Artificial intelligence helps South Korea police to end the $ 18 million Crypto Ponzi scheme

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South Korean police have arrested suspects behind a cryptocurrency ponzi scheme using artificial intelligence (AI), the local English-language news center Korea Joongang Daily reported on April 8.

The scheme, which reportedly won 21.2 billion ($ 18.3 million) in total over a six-month period in 2018, came to an end after the Seoul Special Security Police Station trained robots to capture those involved using keywords and other clues.

"Through keywords such as Ponzi, members of loans and recruitment, we were able to teach the AI ​​patterns of Ponzi schemes & # 39; s," Hong Nam-ki, department head of the agency's second research team, told the publication. He added:

"The program can also identify advertising patterns and identify the relevant company, which was (packed) with evidence provided by a public limited company."

The CEO & # 39; s of the program, known only as Lee and Bae, collected significant sums of money through the sale of personal digital tokens called M-Coins, along with membership fees from recruits, Korea Joongang Daily states.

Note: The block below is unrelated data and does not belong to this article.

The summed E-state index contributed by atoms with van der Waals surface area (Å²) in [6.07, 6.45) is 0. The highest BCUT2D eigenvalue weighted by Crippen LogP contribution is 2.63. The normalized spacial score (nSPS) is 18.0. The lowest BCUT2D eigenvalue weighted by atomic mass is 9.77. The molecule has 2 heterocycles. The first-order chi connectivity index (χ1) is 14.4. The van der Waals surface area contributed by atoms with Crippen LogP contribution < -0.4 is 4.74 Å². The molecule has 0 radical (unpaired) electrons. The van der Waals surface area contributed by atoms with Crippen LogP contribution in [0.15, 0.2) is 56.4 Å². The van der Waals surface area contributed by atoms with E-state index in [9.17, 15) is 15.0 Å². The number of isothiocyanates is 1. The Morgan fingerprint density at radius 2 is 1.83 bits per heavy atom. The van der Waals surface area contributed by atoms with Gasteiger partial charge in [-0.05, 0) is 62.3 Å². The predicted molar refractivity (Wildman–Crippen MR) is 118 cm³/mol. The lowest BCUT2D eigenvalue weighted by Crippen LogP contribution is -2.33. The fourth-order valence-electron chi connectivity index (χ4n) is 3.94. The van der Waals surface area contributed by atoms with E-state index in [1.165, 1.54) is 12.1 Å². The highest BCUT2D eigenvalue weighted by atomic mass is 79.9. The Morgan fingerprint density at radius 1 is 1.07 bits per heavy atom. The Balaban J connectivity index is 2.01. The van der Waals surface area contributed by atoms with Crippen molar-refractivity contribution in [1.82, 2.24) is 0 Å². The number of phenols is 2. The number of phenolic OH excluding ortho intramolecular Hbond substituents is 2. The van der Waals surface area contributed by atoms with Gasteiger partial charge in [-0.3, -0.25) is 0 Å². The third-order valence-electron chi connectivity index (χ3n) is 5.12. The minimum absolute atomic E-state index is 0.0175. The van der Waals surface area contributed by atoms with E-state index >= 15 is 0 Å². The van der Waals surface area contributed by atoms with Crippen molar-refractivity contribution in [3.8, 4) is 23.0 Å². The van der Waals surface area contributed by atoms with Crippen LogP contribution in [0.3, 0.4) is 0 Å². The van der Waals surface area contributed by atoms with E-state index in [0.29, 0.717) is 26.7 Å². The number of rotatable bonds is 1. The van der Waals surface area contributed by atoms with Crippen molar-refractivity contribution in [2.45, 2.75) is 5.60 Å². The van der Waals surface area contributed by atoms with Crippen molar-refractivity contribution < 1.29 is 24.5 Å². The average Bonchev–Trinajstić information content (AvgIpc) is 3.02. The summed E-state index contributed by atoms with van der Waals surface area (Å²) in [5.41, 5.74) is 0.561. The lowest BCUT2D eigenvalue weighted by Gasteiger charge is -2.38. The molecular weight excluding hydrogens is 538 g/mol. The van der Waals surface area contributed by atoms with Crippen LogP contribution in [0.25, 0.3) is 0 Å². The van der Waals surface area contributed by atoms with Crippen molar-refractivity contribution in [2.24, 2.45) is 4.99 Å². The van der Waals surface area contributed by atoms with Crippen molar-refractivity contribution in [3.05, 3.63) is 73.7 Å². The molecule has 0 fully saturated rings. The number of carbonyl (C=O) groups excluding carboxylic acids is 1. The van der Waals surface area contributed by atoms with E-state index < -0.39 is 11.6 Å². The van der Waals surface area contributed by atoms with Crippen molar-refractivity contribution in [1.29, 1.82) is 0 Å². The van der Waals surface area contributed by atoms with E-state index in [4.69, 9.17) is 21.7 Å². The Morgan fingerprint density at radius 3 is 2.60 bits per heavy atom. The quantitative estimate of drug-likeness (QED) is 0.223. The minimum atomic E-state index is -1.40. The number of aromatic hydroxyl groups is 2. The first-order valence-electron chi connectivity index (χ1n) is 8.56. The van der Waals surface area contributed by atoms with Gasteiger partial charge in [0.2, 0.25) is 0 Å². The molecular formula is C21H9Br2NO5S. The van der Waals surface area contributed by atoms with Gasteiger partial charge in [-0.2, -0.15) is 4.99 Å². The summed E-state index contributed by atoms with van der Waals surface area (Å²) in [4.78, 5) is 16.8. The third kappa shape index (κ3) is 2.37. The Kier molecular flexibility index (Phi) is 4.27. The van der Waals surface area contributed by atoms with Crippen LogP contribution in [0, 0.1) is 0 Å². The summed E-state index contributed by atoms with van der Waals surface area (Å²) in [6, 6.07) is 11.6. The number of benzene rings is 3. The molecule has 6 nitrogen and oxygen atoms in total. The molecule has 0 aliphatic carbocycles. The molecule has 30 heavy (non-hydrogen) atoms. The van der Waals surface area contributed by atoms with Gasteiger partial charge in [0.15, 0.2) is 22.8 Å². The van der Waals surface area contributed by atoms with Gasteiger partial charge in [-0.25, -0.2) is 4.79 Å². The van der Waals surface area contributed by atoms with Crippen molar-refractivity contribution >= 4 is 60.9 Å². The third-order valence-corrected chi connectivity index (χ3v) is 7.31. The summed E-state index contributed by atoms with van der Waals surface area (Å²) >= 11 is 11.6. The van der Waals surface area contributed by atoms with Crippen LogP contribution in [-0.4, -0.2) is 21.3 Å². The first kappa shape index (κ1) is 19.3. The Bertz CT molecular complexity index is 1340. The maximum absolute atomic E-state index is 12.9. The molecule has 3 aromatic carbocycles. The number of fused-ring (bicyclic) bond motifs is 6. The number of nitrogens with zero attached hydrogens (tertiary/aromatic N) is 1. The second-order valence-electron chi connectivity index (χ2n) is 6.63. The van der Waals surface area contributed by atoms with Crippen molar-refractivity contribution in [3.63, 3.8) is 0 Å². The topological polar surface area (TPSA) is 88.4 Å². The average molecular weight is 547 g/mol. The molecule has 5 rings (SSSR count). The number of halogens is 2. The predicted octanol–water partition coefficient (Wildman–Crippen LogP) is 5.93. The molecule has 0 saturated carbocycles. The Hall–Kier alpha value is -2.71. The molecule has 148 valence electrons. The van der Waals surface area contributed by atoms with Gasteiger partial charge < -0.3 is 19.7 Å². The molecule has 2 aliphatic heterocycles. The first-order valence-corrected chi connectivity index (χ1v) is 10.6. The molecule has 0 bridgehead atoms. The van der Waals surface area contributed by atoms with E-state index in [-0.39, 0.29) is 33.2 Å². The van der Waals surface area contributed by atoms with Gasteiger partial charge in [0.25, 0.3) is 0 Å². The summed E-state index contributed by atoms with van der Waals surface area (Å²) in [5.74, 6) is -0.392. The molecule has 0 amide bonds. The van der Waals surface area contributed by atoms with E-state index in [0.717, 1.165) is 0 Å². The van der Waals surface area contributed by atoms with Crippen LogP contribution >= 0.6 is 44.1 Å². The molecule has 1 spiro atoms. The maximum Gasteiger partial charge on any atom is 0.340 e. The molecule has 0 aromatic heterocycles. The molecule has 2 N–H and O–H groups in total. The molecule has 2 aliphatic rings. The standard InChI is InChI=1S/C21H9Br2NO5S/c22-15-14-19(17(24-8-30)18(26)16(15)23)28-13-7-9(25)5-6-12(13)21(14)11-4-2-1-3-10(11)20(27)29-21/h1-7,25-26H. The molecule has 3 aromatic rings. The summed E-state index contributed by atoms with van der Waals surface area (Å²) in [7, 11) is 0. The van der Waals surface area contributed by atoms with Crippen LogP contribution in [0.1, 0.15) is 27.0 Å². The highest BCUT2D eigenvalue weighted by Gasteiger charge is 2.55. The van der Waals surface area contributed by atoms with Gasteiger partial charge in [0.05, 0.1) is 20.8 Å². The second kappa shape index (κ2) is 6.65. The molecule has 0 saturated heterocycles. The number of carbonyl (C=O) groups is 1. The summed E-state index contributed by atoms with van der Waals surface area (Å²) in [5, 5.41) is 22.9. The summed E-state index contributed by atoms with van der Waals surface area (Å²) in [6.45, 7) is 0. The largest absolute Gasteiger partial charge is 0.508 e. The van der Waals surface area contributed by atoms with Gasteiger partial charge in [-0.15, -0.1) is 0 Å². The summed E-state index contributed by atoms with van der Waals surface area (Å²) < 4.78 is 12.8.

In accordance with similar arrangements with cryptocurrency, the figures made use of the lack of knowledge of the public about the space to separate them from their fiat investments.

"In our plotting, we saw that most people who attended the swindler presentation for membership were older people in their sixties and seventies," said Hong Nam-ki.

As Cointelegraph indicated, Ponzi schemes remain a persistent phenomenon despite the increasing legitimacy of cryptocurrency in the general public as a whole.

Earlier this year, the authorities caught up with the inspectors of OneCoin, a notorious international quasi-pyramid scheme that ran for several years and promised investors huge fortunes.

OneCoin also sold its own token based on Bulgaria. Cointelegraph warned in 2015 for its lack of reputation.

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Don Bradman

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